The meaning of work
Only 24 more days left to the retirement!
They will propably try to get rid of me next year, then I can make a really good deal!
Eastern is coming soon, then it’s only two months until my summer vacation – oh dear, am I counting the days!
The longing for freedom – or at least freedom from work – meets me everywhere I go this week. I have been thinking about my own life during the last years, how work occupied almost all my time and energy. That was quite alright, since my job was meaningful, important, challenging. Paradoxically, it still was a relief to quit.
Now, building my own business, I’m so inspired that I could work around the clock. The meaning with work is crystal clear to me.
That is not the case for everybody.
Karen Schultz, Danish psychologist and consultant, has done research on existential dimensions in working life (the book ”When work means meaning”, 2005). In the beginning of this millennium she, like many others, noticed a shift in employees’ attitude towards work: fewer choose between different companies, more and more choose between work and existential development.
"Schultz’s message is that companies that want to compete over the best human resources need to be ready to manage the existential development of their employees."
It might sound snobbish and provocative, since not everybody has the possibility to flirt with the tought of refraining from monthly salary. But think about it; don’t you, too, dream of working with those things you know the best, according to a timetable you have an influence on, in co-operation with people you like, for customers who really see that you contribute with something valuable? So that you would have strength and joy for other things in life?
Right, you do reflect over the meaning of work as a part of meaning of your life. And you are not alone.
Schultz’s message is that companies that want to compete over the best human resources need to be ready to manage the existential development of their employees. She draws a lot of more and less useful diagrams showing how questions about the meaning of work can be treated, looking both from the viewpoint of the company and of the individual or the teams. How much do you live to work, how much do you work to enable your self-realization in other parts of life? What is the balance in the company between making profit, or fulfilling a mission that, if it’s done well, will give profit as a result? What is the value of the staff: is the company mostly focused on working towards the future with valuebased leadership and learning organizations, or is the focus on follow-up, in form of processbased and hierarchial control?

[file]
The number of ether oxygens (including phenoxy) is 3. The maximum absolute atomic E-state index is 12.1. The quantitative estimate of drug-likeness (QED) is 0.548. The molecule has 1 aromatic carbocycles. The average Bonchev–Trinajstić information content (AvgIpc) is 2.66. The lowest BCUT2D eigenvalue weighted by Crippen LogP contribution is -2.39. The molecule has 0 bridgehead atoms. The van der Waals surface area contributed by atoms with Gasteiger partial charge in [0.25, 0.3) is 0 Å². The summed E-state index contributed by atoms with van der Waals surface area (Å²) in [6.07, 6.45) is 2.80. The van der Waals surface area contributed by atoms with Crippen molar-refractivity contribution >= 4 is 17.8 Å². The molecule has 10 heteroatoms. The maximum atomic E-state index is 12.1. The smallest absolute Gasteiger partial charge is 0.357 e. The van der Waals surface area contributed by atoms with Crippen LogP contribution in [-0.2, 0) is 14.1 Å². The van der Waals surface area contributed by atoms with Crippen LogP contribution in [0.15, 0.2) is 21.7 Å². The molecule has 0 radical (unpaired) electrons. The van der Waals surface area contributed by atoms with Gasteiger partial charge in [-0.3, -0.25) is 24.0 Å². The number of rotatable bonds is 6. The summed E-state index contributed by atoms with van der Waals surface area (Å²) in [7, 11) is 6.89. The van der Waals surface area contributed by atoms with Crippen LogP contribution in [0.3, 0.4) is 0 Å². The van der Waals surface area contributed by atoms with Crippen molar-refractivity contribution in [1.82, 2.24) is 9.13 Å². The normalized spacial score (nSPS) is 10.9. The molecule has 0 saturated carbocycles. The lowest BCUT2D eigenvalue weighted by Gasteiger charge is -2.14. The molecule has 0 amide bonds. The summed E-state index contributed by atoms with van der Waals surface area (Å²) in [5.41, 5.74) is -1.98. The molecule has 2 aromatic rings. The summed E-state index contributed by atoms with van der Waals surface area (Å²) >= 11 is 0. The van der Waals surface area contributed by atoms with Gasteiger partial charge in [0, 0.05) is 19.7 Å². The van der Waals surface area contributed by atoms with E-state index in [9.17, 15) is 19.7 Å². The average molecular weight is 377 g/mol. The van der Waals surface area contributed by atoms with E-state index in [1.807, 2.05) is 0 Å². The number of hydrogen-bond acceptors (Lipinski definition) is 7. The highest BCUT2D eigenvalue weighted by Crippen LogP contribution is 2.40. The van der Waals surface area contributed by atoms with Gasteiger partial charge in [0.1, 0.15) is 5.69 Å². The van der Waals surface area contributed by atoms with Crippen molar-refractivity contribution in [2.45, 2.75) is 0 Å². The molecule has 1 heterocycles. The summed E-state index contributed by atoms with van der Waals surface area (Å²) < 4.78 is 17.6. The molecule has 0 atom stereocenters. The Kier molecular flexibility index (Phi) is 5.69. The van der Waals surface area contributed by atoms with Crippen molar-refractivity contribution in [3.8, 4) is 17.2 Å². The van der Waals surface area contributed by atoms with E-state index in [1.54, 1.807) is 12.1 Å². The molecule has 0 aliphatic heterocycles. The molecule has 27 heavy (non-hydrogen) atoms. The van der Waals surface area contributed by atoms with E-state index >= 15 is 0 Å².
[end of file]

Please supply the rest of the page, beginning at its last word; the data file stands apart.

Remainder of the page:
All forms are needed, different styles work the best in different phases of life for both companies and individuals.
A wokshop on these questions can relieve tensions in the working community. Behind unclearness and conflicts there is often uncertainty of what is really going on. Existential coaching, both individually and in groups, makes the dilemmas that keep people back visible. It opens up for reflection and finding paths forward.
What does your working community need right now?